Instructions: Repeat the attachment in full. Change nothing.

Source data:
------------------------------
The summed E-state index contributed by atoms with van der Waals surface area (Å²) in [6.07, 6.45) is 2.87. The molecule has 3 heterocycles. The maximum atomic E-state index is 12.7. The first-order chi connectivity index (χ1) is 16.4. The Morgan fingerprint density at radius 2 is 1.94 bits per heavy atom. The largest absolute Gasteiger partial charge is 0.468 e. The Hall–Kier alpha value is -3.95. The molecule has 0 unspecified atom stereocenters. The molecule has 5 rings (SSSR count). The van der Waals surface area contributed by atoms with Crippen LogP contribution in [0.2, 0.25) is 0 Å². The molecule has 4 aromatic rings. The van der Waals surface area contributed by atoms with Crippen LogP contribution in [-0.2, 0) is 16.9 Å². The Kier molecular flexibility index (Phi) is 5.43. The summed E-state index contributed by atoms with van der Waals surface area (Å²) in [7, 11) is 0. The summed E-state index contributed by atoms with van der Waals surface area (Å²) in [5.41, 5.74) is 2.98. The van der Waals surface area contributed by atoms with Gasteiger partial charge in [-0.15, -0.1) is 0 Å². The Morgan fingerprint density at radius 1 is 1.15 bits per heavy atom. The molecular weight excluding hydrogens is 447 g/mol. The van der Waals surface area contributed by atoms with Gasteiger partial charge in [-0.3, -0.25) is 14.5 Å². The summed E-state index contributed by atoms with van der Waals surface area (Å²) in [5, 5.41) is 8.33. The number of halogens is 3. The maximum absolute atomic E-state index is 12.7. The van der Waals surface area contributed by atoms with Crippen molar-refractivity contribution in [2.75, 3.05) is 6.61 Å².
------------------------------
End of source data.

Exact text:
The summed E-state index contributed by atoms with van der Waals surface area (Å²) in [6.07, 6.45) is 2.87. The molecule has 3 heterocycles. The maximum atomic E-state index is 12.7. The first-order chi connectivity index (χ1) is 16.4. The Morgan fingerprint density at radius 2 is 1.94 bits per heavy atom. The largest absolute Gasteiger partial charge is 0.468 e. The Hall–Kier alpha value is -3.95. The molecule has 0 unspecified atom stereocenters. The molecule has 5 rings (SSSR count). The van der Waals surface area contributed by atoms with Crippen LogP contribution in [0.2, 0.25) is 0 Å². The molecule has 4 aromatic rings. The van der Waals surface area contributed by atoms with Crippen LogP contribution in [-0.2, 0) is 16.9 Å². The Kier molecular flexibility index (Phi) is 5.43. The summed E-state index contributed by atoms with van der Waals surface area (Å²) in [7, 11) is 0. The summed E-state index contributed by atoms with van der Waals surface area (Å²) in [5.41, 5.74) is 2.98. The van der Waals surface area contributed by atoms with Gasteiger partial charge in [-0.15, -0.1) is 0 Å². The Morgan fingerprint density at radius 1 is 1.15 bits per heavy atom. The molecular weight excluding hydrogens is 447 g/mol. The van der Waals surface area contributed by atoms with Gasteiger partial charge in [-0.3, -0.25) is 14.5 Å². The summed E-state index contributed by atoms with van der Waals surface area (Å²) in [5, 5.41) is 8.33. The number of halogens is 3. The maximum absolute atomic E-state index is 12.7. The van der Waals surface area contributed by atoms with Crippen molar-refractivity contribution in [2.75, 3.05) is 6.61 Å².